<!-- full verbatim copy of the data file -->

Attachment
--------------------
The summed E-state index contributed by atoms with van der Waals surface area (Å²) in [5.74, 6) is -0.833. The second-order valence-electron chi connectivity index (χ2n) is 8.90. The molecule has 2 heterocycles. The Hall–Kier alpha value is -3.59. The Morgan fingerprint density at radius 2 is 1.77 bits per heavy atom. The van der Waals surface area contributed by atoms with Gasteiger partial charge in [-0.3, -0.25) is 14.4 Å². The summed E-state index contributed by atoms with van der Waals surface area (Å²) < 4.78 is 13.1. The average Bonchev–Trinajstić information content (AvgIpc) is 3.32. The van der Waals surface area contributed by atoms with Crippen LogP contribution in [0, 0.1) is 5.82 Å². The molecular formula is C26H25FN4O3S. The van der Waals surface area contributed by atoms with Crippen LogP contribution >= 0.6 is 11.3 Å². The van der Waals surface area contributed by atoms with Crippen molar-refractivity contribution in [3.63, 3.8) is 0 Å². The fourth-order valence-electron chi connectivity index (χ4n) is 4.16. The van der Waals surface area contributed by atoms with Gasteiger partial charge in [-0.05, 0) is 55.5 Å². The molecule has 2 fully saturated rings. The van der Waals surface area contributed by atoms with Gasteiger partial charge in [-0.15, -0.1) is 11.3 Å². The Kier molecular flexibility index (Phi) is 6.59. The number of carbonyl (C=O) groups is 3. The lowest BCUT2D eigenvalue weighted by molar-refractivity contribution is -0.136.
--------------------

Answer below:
The summed E-state index contributed by atoms with van der Waals surface area (Å²) in [5.74, 6) is -0.833. The second-order valence-electron chi connectivity index (χ2n) is 8.90. The molecule has 2 heterocycles. The Hall–Kier alpha value is -3.59. The Morgan fingerprint density at radius 2 is 1.77 bits per heavy atom. The van der Waals surface area contributed by atoms with Gasteiger partial charge in [-0.3, -0.25) is 14.4 Å². The summed E-state index contributed by atoms with van der Waals surface area (Å²) < 4.78 is 13.1. The average Bonchev–Trinajstić information content (AvgIpc) is 3.32. The van der Waals surface area contributed by atoms with Crippen LogP contribution in [0, 0.1) is 5.82 Å². The molecular formula is C26H25FN4O3S. The van der Waals surface area contributed by atoms with Crippen LogP contribution >= 0.6 is 11.3 Å². The van der Waals surface area contributed by atoms with Crippen molar-refractivity contribution in [3.63, 3.8) is 0 Å². The fourth-order valence-electron chi connectivity index (χ4n) is 4.16. The van der Waals surface area contributed by atoms with Gasteiger partial charge in [-0.05, 0) is 55.5 Å². The molecule has 2 fully saturated rings. The van der Waals surface area contributed by atoms with Gasteiger partial charge in [-0.15, -0.1) is 11.3 Å². The Kier molecular flexibility index (Phi) is 6.59. The number of carbonyl (C=O) groups is 3. The lowest BCUT2D eigenvalue weighted by molar-refractivity contribution is -0.136.